Role of Air Separators in a Hydronic System – Part 2

The Role of Air Separators in a Hydronic System – Part 2

The principles governing the design of air separators are simple. One basic principle is reducing the water velocity to 1 to 2 ft/sec or less. Water will not carry along free air bubbles at that velocity. In boilers with large internal water passages, water velocity is low.

Free air carried to the boiler by the system water, along with any additional air released by heating, will readily rise to the top of the boiler. All of this free air can then be piped from the collection point to the compression tank.

To prevent free air collected at the top of the boiler from being circulated out into the system and into radiation, boiler dip tubes are used. Some boiler manufacturers offer these dip tubes as standard equipment. B&G offers a wide range of sizes of top outlet boiler fittings for boilers that are not so equipped. Use of this type device is normally limited to Air Control Systems. Sizing depends upon the flow rate and the size of the boiler tapping.

However, a boiler is not always available, usable or desirable as the point of air separation. In these cases, free air must be separated from system water by other means. Other devices designed to operate on the basis of low velocity are available. Two such devices are IAFs (Inline Airtrol Fittings) and IASs (Inline Airtrol Separators). See Figures 1 and 2.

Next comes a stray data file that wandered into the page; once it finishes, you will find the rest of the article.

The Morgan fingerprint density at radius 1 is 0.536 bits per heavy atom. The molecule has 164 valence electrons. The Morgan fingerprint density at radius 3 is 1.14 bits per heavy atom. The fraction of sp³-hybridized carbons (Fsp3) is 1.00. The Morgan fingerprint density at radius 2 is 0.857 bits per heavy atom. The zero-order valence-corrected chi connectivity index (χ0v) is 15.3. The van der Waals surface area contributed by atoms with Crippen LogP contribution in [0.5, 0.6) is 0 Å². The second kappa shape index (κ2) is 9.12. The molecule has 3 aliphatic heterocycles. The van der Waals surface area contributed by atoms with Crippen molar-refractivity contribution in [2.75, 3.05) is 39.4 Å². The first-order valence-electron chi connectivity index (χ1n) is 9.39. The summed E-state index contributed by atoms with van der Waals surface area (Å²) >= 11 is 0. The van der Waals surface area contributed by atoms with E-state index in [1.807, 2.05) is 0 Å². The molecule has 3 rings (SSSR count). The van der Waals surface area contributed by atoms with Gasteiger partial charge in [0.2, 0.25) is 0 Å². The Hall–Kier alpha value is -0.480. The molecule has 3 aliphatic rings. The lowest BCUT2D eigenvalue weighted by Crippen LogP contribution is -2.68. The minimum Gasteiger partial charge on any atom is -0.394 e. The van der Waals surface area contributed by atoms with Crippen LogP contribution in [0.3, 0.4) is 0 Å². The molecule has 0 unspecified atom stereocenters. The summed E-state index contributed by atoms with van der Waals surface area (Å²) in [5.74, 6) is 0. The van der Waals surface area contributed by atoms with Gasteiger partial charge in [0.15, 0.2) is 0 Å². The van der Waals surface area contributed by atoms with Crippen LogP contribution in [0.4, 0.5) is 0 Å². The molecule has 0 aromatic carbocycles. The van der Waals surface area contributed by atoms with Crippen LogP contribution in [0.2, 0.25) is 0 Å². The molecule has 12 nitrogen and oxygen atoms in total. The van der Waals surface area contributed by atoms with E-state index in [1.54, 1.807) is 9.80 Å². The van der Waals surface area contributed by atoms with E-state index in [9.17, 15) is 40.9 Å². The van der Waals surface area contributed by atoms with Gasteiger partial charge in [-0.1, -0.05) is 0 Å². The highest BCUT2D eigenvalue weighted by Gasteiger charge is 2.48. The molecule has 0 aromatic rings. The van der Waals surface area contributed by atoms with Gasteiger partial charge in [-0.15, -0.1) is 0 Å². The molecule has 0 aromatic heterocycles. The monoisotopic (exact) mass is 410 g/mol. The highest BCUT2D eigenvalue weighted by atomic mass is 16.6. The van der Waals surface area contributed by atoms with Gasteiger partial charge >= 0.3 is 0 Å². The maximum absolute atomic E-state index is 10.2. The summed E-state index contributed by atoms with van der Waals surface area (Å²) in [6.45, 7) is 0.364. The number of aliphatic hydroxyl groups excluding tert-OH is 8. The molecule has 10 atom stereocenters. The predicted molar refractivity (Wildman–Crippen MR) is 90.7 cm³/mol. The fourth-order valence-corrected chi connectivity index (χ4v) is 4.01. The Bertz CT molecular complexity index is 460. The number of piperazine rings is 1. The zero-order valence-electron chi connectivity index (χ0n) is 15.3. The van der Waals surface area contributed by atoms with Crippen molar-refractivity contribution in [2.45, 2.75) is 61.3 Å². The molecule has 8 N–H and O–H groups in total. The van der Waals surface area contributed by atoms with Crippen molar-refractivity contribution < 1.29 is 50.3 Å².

The IAF type separator is available with nozzle sizes of 2- , 3- or 4-inch pipe, and the IAS type is available with connections of 1- through 4-inch pipe. Because proper operation is a function of velocity, sizing is determined by the flow rate, not the pipe size.

Another principle used in the design of the air separators is centrifugal force. Tangential nozzles are used to create a vortex at the center of a cylindrical vessel. Air, being lighter than water, collects in the whirlpool on an air collector screen and is then directed upward. The air either returns to the compression tank in an air control system or, in the case of the air elimination system, is vented to the atmosphere. A big advantage of this concept is that the tank size required is much smaller than that required for a low velocity type separator. B&G’s version of this device is called a Rolairtrol.

Standard pipe size nozzles range from 2 inches through 24 inches and are provided with or without a strainer. Since efficiency of separation is a function of velocity, here also, sizing depends upon the flow rate.

A third style of separator uses the principle of coalescence. The coalescing medium in this case, stainless steel wires, attracts the smallest (micro) bubbles on the wires’ surface. These micro bubbles combine, making larger bubbles which are much easier to separate from the water. This type of separator is especially suitable for radiant panel and other applications where even small amounts of air are troublesome. The range of sizes (1 through 2- inch pipe) limit their use to smaller systems. Sizing is again a function of the flow rate. The flows associated with pipe sizes in typical HVAC applications are normally not a problem for this type of separator.

Depending upon the type of air management being used, the air separated by the coalescing medium can be directed to a standard type tank or vented to the atmosphere by a replaceable vent. Bell & Gossett’s version of this type of separator is called an Enhanced Air Separator.

Any of these devices will do an adequate job of separating free air from water. However, the overriding truth is whatever type is chosen, air separators are a necessity for proper air management in a hydronic heating system.